Framing (construction)

Framing, in construction, is the fitting together of pieces to give a structure support and shape.[1] Framing materials are usually wood, engineered wood, or structural steel. The alternative to framed construction is generally called mass wall construction, where horizontal layers of stacked materials such as log building, masonry, rammed earth, adobe, etc. are used without framing.

A wooden-frame house under construction  in this example of platform framing the location of the upper floor is readily discerned by the wide joists between the floors, and the upper structure rests on this platform.
The erection of a wooden frame in Sabah, Malaysia

Building framing is divided into two broad categories,[2] heavy-frame construction (heavy framing) if the vertical supports are few and heavy such as in timber framing, pole building framing, or steel framing; or light-frame construction (light-framing) if the supports are more numerous and smaller, such as balloon, platform, or light-steel framing. Light-frame construction using standardized dimensional lumber has become the dominant construction method in North America and Australia due to the economy of the method; use of minimal structural material allows builders to enclose a large area at minimal cost while achieving a wide variety of architectural styles.

Modern light-frame structures usually gain strength from rigid panels (plywood and other plywood-like composites such as oriented strand board (OSB) used to form all or part of wall sections), but until recently carpenters employed various forms of diagonal bracing to stabilize walls. Diagonal bracing remains a vital interior part of many roof systems, and in-wall wind braces are required by building codes in many municipalities or by individual state laws in the United States. Special framed shear walls are becoming more common to help buildings meet the requirements of earthquake engineering and wind engineering.


Historically, people fitted naturally shaped wooden poles together as framework and then began using joints to connect the timbers, a method today called traditional timber framing' or log framing. In the United States, timber framing was superseded by balloon framing beginning in the 1830s. Balloon framing makes use of many lightweight wall members called studs rather than fewer, heavier supports called posts; balloon framing components are nailed together rather than fitted using joinery. The studs in a balloon frame extend two stories from sill to plate. Platform framing superseded balloon framing and is the standard wooden framing method today. The name comes from each floor level being framed as a separate unit or platform.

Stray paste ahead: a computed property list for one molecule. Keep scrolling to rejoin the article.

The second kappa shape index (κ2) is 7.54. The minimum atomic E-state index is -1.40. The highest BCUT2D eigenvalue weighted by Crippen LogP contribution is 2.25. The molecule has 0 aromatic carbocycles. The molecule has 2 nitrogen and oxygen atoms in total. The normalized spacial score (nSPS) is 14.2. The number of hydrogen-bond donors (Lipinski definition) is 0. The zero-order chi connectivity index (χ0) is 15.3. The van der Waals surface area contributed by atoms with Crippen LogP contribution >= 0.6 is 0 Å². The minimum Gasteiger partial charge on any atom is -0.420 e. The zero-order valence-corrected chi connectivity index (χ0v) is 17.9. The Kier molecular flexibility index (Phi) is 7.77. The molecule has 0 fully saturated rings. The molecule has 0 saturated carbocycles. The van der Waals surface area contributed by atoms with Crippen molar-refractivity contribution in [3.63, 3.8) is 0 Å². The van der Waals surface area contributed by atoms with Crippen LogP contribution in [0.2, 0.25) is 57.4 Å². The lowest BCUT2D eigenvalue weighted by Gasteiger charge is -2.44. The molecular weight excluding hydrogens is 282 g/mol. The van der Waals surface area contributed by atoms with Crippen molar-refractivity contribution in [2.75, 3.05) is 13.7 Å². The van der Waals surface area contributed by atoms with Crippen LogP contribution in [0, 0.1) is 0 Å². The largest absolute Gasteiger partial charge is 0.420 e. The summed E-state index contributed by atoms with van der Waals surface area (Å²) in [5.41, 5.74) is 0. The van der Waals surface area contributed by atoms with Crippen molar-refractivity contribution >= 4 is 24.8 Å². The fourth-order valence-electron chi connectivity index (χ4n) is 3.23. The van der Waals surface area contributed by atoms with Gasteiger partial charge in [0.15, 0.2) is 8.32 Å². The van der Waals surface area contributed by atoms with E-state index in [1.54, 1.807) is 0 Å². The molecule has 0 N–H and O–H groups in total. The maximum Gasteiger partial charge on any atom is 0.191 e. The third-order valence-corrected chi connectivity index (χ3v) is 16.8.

Framed construction was rarely used in Scandinavia before the 20th century because of the abundant availability of wood, an abundance of cheap labour, and the superiority of the thermal insulation of logs; hence timber framing did not take off there first for unheated buildings such as farm buildings, outbuildings and summer villas, and for houses until the development of wall insulation.[3]

Elements of a balloon frame


Wall framing in house construction includes the vertical and horizontal members of exterior walls and interior partitions, both of bearing walls and non-bearing walls. These stick members, referred to as studs, wall plates and lintels (sometimes called headers), serve as a nailing base for all covering material and support the upper floor platforms, which provide the lateral strength along a wall. The platforms may be the boxed structure of a ceiling and roof, or the ceiling and floor joists of the story above.[4] In the building trades, the technique is variously referred to as stick framing, stick and platform, or stick and box, as the sticks (studs) give the structure its vertical support, and the box-shaped floor sections with joists contained within length-long post and lintels (more commonly called headers), support the weight of whatever is above, including the next wall up and the roof above the top story. The platform also provides lateral support against wind and holds the stick walls true and square. Any lower platform supports the weight of the platforms and walls above the level of its component headers and joists.

Framing lumber is subject to regulated standards that require a grade-stamp, and a moisture content not exceeding 19%.[5]

There are four historically common methods of framing a house.

  • Post and beam, which is now used predominantly in barn construction.
  • Braced Frame Construction, also known as Full Frame, Half Frame,[6] New England Braced Frame,[7] Combination Frame[8] an early form of light framing which survived into the 1940s in the Northeast, US,[9] defined by the contintued use of girts, corner posts, and braces, most often mortised, tenoned, and pegged with nailed studs.[8]
  • Balloon framing using a technique suspending floors from the walls was common until the late 1940s, but since that time, platform framing has become the predominant form of house construction.[10]
  • Platform framing often forms wall sections horizontally on the sub-floor prior to erection, easing positioning of studs and increasing accuracy while cutting the necessary manpower. The top and bottom plates are end-nailed to each stud with two nails at least 3.25 in (83 mm) in length (16d or 16 penny nails). Studs are at least doubled (creating posts) at openings, the jack stud being cut to receive the lintels(headers) that are placed and end-nailed through the outer studs.[10]